This is a tragic story of food-gone-wrong. How sad that a beautiful human being should die so young. How sad that she could not find the help she needed. How brave that she wanted to use her story to help others. Rest in peace Isabelle.
This is one of those “I’m-going-to-have-to-press-‘send’-before-I-change-my-mind” posts. When I started this blog, I wanted to create a (cyber-)space of honest conversation about some of the things we find difficult to talk about, hence the title A Story Of Failure. I wanted to write stories of “failure” to help us all see that “success” isn’t all it’s wrapped up to be, to challenge the taboos that stop us talking about our own personal “failures”, to write honestly and, at times, vulnerably about my own failures, struggles and flaws.
It was, if I am honest, quite hard to press ‘send’ on the posts about depression – yet they have been the most viewed, which makes me feel it’s worth it… I am not interested in lots of “followers” but am interested in being able, in some small way, to encourage others and help you – the reader – feel less alone in your own life-struggles. All of which brings me on to today’s thoughts.
I am thinking about food. That life-necessity which we all need in order to live. That which we, in the West, tend to have an abundance of, while others around the world die due to its lack. Yet my thoughts today are not about famine of inequality, but instead about the oft-complicated relationship many of us seem to have with food.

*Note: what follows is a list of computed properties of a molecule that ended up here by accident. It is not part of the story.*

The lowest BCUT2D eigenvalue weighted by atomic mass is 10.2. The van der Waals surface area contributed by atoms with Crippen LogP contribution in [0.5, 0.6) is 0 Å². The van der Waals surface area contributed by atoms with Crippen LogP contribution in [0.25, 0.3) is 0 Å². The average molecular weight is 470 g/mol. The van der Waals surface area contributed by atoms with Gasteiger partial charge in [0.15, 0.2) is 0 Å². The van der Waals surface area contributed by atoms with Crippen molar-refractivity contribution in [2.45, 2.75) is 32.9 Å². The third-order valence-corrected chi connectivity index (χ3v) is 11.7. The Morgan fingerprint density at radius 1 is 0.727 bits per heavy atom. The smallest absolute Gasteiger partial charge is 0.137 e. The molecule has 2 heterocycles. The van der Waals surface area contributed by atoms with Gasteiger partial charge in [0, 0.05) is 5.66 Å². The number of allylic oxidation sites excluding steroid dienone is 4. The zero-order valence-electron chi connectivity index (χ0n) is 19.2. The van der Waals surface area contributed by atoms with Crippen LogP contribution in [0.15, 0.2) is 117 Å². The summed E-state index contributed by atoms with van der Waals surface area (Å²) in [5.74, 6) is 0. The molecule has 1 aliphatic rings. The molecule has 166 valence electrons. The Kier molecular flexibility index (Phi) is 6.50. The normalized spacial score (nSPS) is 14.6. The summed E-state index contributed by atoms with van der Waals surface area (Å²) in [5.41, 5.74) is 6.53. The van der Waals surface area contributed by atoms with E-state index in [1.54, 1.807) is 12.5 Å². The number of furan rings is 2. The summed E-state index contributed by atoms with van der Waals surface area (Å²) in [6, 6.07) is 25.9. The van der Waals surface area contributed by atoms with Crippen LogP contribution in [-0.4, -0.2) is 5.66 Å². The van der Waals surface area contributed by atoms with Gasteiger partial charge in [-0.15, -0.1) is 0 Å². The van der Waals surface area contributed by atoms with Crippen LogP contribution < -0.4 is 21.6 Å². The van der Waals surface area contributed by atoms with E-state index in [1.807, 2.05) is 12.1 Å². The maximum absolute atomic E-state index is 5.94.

I know I am not alone in finding “food” a complex issue. It’s somehow never been straightforward. A few years ago, I was very underweight – more to do with smoking than not wanting to eat, but I look back and realise I didn’t eat very much at all. As a teenager, I was slim yet constantly “on a diet”, constantly watching what I ate, constantly wanting to be thinner than I was. For a while, I was on a really restricted nutritionist-guided regime where most things were off the menu. And today, I face a different struggle. Somehow, in the last couple of years, food has been a friend and enemy, a voice in my ear, a battle to be conquered, a demon to be exorcised. Either I am “good” or I am “bad” (that should read “really bad”). Either I am in control or I am scarily out of control. And I fluctuate between these variables, day to day, week to week, month to month. Sometimes I am “on top of it”, eating healthily, not thinking about it too much, feeling good about myself too. Other times – often when I feel sad/stressed/overwhelmed – I just want to eat anything I can get my hands on. I want to eat away the pain and stress. I want to forget for a moment the anxieties and feel, for a fleeting moment, better. There – that is my confession.
And I know I am not the only one. I have chatted to too many friends to believe I am a one-off. Chatted to friends with similar battles, friends who struggle to eat enough, friends who strictly regulate all they eat (and so are not free either). Why are so many of us trapped in these cycles of self-damage, shame and loathing? Why do we – so privileged to live in a society where there is an abundance of food – end up becoming enslaved by our privilege? Why do we end up, so often, feeling like failures when it comes to food?s